HUSTON: It was -- it was -- it was fast and -- and -- and prolonged at the same time. He -- he was diagnosed with rheumatoid arthritis, which was a bad diagnosis. And he'd -- his -- his -- his general practitioner had kind of -- had -- had died some years before. And so Bob was -- was seeing specialists.

And if anyone watching this program, you know, is doing that, I'd advise them to get a full blood panel with a general practitioner, because that was the thing that he wasn't doing. He wasn't looking at the overall picture. Maybe he didn't want to look at the overall picture.

But consequently when he was diagnosed, erroneously, with rheumatoid arthritis, given a lot of steroids, his body started to swell and -- and it was rather alarming for about four days. And actually it was the night of -- of the Olympics on August the 9th; about 3:00 in the morning, he sprang up from the bed in full heart attack and kidney failure.

I didn't know what was going on. And that's another thing I'd say, you know, if anyone is -- is in any question about whether to call the paramedics or not, call the paramedics.

O'DONNELL: Call the paramedics, yeah. HUSTON: Don't wait.

But he got through nine weeks in the hospital and then came out and -- and was in rehab and then came home and then he fell. That's another lesson, watch out for falls --


HUSTON: -- because they really take people down. That -- that can be so critical and so crucial. And -- and then he just started to die. And it was -- it would seem to be nothing that we could do, you know, that -- just to be there and -- and to hold his hand.

And at -- at the end, he asked me if he was dying and I said, no of course not. But I don't know, I -- I don't have a -- there's no guide book to these things.

O'DONNELL: Exactly.

HUSTON: You have to do what's in your heart and what you feel is right. It's -- it's one of the hardest things I've ever been through. My -- my father's death was hard. But I don't know -- I don't know if we can ever really negotiate it. You can -- you can make peace with it and -- maybe and hope that you did the right thing, but there's no way of knowing really.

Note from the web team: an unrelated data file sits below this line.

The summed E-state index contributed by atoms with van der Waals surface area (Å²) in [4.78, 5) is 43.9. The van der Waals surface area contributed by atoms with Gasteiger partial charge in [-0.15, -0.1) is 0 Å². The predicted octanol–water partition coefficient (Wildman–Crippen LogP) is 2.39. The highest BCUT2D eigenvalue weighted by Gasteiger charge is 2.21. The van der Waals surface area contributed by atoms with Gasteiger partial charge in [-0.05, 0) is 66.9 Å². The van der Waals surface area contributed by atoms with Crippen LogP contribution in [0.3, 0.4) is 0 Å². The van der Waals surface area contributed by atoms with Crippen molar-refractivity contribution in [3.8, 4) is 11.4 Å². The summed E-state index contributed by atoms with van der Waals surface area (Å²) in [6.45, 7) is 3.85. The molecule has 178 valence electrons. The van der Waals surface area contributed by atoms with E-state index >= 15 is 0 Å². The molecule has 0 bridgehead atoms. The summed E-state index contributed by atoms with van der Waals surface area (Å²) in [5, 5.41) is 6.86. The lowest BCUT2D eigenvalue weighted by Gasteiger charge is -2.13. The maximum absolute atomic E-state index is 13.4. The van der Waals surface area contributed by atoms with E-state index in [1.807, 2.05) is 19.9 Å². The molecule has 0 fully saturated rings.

HUSTON: You try to be kind and you try to do the best thing. That's -- that's all you can do really.

O'DONNELL: He was probably the most charming man I've ever know.

HUSTON: He was beautiful.

O'DONNELL: Really and just --

HUSTON: Most beautiful man.

O'DONNELL: Exactly. His physical presence, how he moved in the world and his art, I think all showed his soul. He was an amazing sculptor, really amazing.

HUSTON: Yeah. And Bob took no prisoners. He moved elegantly and -- and sort of seamlessly. He was a very funny, very subtle person, had an incredible eye. Loved you, by the way, thought you were great.

O'DONNELL: Quite mutual.


O'DONNELL: Very odd that we met actually as a friend of ours was dying. I didn't know you. You didn't know me.

HUSTON: That's right. O'DONNELL: And we were both visiting our friend, Anthony.

HUSTON: Anthony Cortino, one of the great all-time people. He -- I met him when I was doing "Prizzi's Honor." He was -- he did my hair on that show and I remember the first time I met him, he had a full afro, white man, Italian, Cortino. And he was as gay as the breeze.

O'DONNELL: He sure was. He'd say Bah-boom and he said first thing -- bah-boom, I told her Oscar.

HUSTON: That's right.

O'DONNELL: And he loved that.

HUSTON: And my favorite thing to do was, just for fun, to deride Barbra Streisand to him, just to -- to see the terrible conundrum this would put him in, because he was passionately in love with --

O'DONNELL: It was blasphemy.

HUSTON: -- Barbra Streisand. It was blasphemy and -- and he also loved me very much. So to do this to him --


HUSTON: -- it was really -- it was a horrible thing. But I used to kind of practice.

O'DONNELL: Well he was absolutely -- I miss him so much. He was the funniest guy.

We're going to take a break. We're going to come back and we're going to show a clip from "Smash" right after this with Angelica and talk about what it's like have a super famous family and then go into that same business. Don't go away. This is Piers Morgan and I am Chakka Chan. We'll be back.